Blends right into the streets of Tokyo, doesn't he?
Due to the opening dream sequence, their first real-life meeting gets played up for the romantic angle immediately, even through the teasing of Usagi's bad test and hairstyle. The sniping comments of called Usagi 'bun-head' are still there, but it doesn't feel right in the mood Crystal sets for their initial encounter. Once again, it makes me long for the original series where the characters were mostly oblivious to Mamoru being Tuxedo Mask. I think it may be a pretty safe bet that we won't see Rei go on any dates with him in Crystal like she did in the original. Another element to Mamoru's character this time around seems to be how clued in he is already to the machinations of the Dark Kingdom already, saying aloud how he's already looking for the Silver Crystal and even showing how he arrives to the scene of the battle even before Sailor Moon ever shows up. I hate to say it, but it kind of ruins his mystique that he built up. Either that or it's just another example of sticking close to the manga and offering a different, yet still rather implausible reason as to why he's always on the scene of the battle at the most convenient moment.
Anyway, I don't want you all thinking this is a negative, 'not my Sailor Moon' kind of review here. There are definitely elements of this show that I'm well on-board with, such as the various art styles the show is giving us, from the main animation's clean, vibrant look, to the nouveau-style title and bumper cards, to even the computerized chibi animations for the revamped Sailor V video game at the arcade. Other than the computer animation of the transformation sequence, which is simply jarring compared to the rest of the show and even the transform of the original, I don't have much of a qualm with it visually.
From beautiful and stylish, to cute and energetic, this series has quite a lot going for it visually.
I also enjoy how Usagi still gets kicked out of the house by her mom after she sheepishly has to own up that that horrible test and still tries, and fails, to kick her brother after she gets teased. Unfortunately, Shingo doesn't kick Usagi square in the backside like the original, which I always loved.
So after Usagi finally gets let back into the house, she ends up napping and returning back to the dream from the same morning, only to get a rude awakening by Luna, scratching her face again. Our feline advisor always had a little bit of a mean streak towards of heroine, especially in the face of laziness and unheroic behavior, but that was just mean. So Luna explains how their first encounter, specifically when Usagi removed the bandages that covered up her crescent moon spot, helped find and locate who our heroine was and gives Usagi the iconic transformation brooch, which has gone through a design change and from what I can assess, a size reduction. The biggest omission, though, was that the brooch just appears against a sparkly background and, poof, Usagi has it in her hands. That's right, they took out Luna's backflip to summon new magical items. That one really hurts and seems like a mistake; there was an air of ceremony to her doing that instead just pulling a magical item out of hammerspace or something. So Usagi does her first transform, my opinion already stated on that for the most part already and I'll let you be the judge on what transformation sequence is superior, but there's a few odd tweaks to the iconic costume of Sailor Moon, namely the addition of a second smaller version of her brooch attached to her choker and the white feathery barrettes that previously came around in later seasons of the original series are present right from the start, keeping more in line with the manga's visual representation. I personally think they're a bit much to have at the start, but I'm a guy, what do I know about fashion?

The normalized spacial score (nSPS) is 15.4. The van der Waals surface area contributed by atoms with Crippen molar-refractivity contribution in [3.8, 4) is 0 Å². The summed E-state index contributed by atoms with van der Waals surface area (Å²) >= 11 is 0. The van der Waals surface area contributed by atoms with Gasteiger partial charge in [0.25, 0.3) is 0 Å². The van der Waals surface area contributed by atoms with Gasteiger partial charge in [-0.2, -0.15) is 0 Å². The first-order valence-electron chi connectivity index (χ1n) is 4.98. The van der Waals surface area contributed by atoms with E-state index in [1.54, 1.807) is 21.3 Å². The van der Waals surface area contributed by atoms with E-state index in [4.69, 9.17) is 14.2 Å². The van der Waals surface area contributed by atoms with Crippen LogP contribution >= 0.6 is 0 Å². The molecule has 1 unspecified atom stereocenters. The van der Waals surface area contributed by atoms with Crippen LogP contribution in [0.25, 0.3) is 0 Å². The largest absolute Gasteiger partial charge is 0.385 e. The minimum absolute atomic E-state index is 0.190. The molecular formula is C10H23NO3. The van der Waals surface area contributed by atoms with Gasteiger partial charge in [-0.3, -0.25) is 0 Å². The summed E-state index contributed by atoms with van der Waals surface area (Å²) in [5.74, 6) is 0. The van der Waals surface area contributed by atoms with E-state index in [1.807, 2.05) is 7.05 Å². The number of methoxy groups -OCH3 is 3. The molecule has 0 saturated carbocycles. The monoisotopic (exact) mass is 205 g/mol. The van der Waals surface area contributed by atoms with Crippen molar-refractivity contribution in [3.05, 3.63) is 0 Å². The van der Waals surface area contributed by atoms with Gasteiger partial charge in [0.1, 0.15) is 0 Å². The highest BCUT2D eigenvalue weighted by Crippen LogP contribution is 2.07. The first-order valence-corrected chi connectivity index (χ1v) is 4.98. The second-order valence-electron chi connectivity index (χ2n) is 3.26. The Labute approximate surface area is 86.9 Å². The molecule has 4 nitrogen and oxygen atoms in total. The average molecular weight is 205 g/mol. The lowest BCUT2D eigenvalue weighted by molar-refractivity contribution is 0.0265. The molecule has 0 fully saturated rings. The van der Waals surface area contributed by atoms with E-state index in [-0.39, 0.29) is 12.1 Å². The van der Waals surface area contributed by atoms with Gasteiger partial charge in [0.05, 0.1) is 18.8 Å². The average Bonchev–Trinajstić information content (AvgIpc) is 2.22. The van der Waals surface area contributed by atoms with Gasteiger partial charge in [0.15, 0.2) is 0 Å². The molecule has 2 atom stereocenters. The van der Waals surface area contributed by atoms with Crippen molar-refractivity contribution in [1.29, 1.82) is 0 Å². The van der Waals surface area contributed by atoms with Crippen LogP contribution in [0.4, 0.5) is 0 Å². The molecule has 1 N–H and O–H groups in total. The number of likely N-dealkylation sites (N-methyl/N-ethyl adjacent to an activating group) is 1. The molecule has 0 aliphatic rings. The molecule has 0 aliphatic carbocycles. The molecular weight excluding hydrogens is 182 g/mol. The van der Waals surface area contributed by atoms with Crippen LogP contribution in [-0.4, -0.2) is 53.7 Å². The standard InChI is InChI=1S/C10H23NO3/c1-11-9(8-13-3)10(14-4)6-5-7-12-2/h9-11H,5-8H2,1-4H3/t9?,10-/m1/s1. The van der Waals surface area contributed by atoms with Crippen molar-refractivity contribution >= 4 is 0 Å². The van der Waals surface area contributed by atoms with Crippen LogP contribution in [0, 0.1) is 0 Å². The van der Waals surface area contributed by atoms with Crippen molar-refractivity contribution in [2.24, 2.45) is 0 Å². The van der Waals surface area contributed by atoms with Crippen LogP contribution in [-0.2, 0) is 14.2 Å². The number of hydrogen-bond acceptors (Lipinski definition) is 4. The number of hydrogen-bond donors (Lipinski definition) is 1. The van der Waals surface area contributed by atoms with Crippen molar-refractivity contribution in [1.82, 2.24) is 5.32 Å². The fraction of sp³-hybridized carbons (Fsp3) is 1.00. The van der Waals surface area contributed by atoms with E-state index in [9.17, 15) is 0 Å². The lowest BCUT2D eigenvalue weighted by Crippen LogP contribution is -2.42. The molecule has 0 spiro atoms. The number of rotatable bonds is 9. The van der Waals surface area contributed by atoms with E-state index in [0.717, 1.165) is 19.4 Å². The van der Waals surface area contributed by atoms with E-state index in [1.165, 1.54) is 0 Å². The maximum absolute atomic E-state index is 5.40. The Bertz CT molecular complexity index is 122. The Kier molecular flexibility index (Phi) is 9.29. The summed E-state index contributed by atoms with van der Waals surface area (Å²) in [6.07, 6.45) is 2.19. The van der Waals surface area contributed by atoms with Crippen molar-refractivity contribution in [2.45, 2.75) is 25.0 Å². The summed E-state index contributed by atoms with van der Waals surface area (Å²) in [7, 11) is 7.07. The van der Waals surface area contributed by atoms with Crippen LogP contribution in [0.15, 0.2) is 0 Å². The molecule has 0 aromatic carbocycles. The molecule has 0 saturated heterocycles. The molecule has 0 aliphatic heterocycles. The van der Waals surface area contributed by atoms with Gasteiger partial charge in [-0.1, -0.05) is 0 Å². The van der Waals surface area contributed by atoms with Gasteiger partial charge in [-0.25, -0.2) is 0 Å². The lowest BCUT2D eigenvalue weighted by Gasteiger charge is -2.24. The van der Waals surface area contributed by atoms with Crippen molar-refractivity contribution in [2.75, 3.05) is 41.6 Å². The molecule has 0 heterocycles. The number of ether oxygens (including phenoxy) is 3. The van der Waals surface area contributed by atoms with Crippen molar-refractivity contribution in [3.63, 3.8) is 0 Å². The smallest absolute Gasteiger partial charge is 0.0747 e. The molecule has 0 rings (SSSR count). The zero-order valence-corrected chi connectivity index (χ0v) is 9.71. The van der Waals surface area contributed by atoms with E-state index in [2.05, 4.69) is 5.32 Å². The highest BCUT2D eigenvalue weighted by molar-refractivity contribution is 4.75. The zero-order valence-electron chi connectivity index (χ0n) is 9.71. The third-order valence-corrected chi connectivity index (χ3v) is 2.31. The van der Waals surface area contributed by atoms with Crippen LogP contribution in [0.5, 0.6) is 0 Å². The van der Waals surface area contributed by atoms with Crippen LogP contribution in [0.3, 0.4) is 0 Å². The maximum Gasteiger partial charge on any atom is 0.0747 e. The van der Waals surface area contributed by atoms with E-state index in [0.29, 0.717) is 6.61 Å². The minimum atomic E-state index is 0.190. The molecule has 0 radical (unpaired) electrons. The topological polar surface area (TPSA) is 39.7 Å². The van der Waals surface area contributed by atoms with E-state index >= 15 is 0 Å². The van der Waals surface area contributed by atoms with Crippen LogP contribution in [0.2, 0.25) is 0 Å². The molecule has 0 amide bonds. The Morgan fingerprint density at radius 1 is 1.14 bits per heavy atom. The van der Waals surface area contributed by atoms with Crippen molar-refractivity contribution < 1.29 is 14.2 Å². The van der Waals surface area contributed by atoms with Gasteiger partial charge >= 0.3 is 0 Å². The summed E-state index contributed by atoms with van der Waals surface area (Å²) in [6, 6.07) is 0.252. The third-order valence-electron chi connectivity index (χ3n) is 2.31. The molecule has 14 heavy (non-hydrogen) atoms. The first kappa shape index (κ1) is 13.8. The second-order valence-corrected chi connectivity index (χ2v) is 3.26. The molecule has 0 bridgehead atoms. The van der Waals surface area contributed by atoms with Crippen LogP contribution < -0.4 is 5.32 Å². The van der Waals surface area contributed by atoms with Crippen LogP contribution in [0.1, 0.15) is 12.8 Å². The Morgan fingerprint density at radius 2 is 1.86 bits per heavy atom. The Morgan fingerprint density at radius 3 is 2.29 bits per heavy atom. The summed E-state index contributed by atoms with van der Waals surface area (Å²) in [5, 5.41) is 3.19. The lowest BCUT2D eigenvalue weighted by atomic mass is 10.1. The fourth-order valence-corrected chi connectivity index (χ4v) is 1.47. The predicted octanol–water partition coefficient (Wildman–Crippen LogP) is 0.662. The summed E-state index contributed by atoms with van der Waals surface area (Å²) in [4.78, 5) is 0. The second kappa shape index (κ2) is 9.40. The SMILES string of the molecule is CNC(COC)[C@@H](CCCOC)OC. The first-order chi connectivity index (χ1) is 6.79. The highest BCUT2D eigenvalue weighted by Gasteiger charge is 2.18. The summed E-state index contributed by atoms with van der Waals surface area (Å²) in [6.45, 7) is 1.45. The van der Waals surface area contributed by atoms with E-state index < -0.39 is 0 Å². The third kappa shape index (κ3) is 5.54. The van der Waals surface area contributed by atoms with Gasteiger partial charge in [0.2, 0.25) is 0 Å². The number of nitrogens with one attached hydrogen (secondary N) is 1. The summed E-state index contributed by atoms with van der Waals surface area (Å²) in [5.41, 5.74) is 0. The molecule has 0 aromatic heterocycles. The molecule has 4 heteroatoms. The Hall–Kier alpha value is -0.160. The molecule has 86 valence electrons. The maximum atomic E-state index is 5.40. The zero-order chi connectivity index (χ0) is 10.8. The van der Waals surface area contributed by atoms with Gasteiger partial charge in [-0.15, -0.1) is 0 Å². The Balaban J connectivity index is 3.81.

Speaking of the little accessories to the outfit, I'm happy to see the red parts on Sailor Moon's hair still flash their one and only alert in the entire run of the show and personally, I hope that's a thing they fix with this new show. Having Sailor Moon be able to get alerted to other danger and hearing the cries for help from innocents is really a handy ability. I also like that once she arrives to save Naru from the monster and it demands to know who she is, Usagi pretty much names herself Sailor Moon. Quite a departure from the original where Luna basically says 'You're Sailor Moon, go fight evil,' but a good, clever change in my book. The fight between Sailor Moon and the monster is about the same: monster summons hypnotized, energy-drained people to do her bidding and swarm Sailor Moon while she's still rather stunned and afraid, albeit with significantly less minions, a slower pace and for some reason, Luna directly saying that Sailor Moon needs to kick the monster's butt.